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In typing up some small examples that might create errors in LaTeX (for Documents with typical LaTeX errors), I tried the following:

\documentclass{article}
\def\my@macro#1{-#1-}% This is magic
\begin{document}
\my@macro{hi}% Print -hi-
\end{document}

Since I almost religiously encompass @-symbol definitions and/or usage with \makeatletter and \makeatother (see What do \makeatletter and \makeatother do?), and since latex.ltx issues \makeatother at literally the 4th-to-last line, I thought this would flash an error.

It didn't.

Not only was I able to define the macro, I was able to use it without problem after it is defined. Why is this the case?

One clue here, although I don't know why, is that I'm using the TeX \def syntax, rather than \newcommand, which does produce an error.

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Jep thats true. (pdflatex utd) When i add a @ somewhere between begin/end {document} it gets printed. So in fact it seems to be a letter. Maybe a change in pdflatex? –  bloodworks Jan 6 '12 at 23:39
10  
@bloodworks nope @ is not a letter but a symbol just like 1 or / etc. And yes symbols print but they can't be used in macros "names". they can however be used inargument delimiters when using \def to define macros. –  Frank Mittelbach Jan 7 '12 at 0:05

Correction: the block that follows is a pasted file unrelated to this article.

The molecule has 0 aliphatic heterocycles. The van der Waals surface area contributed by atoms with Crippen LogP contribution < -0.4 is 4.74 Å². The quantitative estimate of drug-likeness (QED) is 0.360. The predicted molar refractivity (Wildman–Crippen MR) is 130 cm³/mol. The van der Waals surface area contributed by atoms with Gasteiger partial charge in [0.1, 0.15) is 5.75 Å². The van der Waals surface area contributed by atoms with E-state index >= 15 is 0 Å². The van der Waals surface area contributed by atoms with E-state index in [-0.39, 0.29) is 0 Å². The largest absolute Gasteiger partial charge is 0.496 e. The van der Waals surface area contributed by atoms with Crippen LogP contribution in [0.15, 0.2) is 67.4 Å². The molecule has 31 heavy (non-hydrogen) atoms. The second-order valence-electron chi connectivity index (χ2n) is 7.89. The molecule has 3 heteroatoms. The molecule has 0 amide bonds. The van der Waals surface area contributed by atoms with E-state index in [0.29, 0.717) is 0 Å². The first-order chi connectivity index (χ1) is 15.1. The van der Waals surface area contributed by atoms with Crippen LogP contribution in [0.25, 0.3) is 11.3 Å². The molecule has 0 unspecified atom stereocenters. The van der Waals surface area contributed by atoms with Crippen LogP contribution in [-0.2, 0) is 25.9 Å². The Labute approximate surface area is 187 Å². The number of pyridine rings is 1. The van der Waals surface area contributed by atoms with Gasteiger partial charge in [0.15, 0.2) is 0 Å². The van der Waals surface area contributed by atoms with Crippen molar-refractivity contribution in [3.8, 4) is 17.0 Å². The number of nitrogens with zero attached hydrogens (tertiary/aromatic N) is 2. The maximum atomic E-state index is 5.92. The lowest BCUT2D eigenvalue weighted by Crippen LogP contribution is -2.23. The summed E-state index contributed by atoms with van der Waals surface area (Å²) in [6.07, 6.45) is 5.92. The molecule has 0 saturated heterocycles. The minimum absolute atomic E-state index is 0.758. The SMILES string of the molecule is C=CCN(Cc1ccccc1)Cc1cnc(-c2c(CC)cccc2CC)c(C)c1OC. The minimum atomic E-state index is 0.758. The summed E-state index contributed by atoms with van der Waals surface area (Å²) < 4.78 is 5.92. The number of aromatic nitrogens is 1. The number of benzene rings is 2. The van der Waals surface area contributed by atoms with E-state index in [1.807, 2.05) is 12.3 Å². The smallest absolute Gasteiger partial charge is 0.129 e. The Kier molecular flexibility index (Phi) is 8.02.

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2 Answers 2

up vote 38 down vote accepted

Your definition defines a macro \my that is required to be followed by @macro followed by one argument (which is either a single token or a brace group). Thus this gives you the result.

Reason that this works this way is that normally @ is not a letter (but a symbol which is \catcode 12) so it would end the "macro name" but it then becomes part of the parameter text which is everything that is follows after the name up to the { which starts the replacement text. You can test this as follows:

\show\my
\my @macro {hi}  % should work too
\my {hi}         % error

LaTeX 's \newcommand complains as it builds up the macro definition differently and doesn't allow for delimited arguments.

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You are defining the control sequence \my which has a bizarre <parameter text> consisting of the tokens

@12 m11 a11 c11 r11 o11 #1

(as subscripts I've put the category code).

This means that \my must be followed by @macro and then comes the argument.

You can experiment writing, after \begin{document},

\my @macro{hi}
\def\my@differentmacro#1{#1!}
\my@differentmacro{Uh}
\my@macro{ERROR}

The first line will be accepted and print

-hi-

because spaces after control sequence names are always ignored.

The second line will be accepted and perform the requested definition; the third line will print

Uh!

while the fourth will give an error:

! Use of \my doesn't match its definition.

Indeed \my now requires @differentmacro after it.

What's the business? If the category code of @ is 12 (\makeatother), then the scanner during \def\my@macro#1{-#1-} will stop the control sequence name as soon as it finds @ which is a non letter (letters have category code 11), so it takes everything up to the first brace as the <parameter text>.

When \makeatletter is in force, @ is a letter, so with

\def\my@macro#1{-#1-}

the macro's name will be \my@macro and the parameter text will be simply #1.

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4  
+1 for the example with \my@differentmacro. That was what got me to understand how this works. –  Tomas Lycken Jan 7 '12 at 5:54
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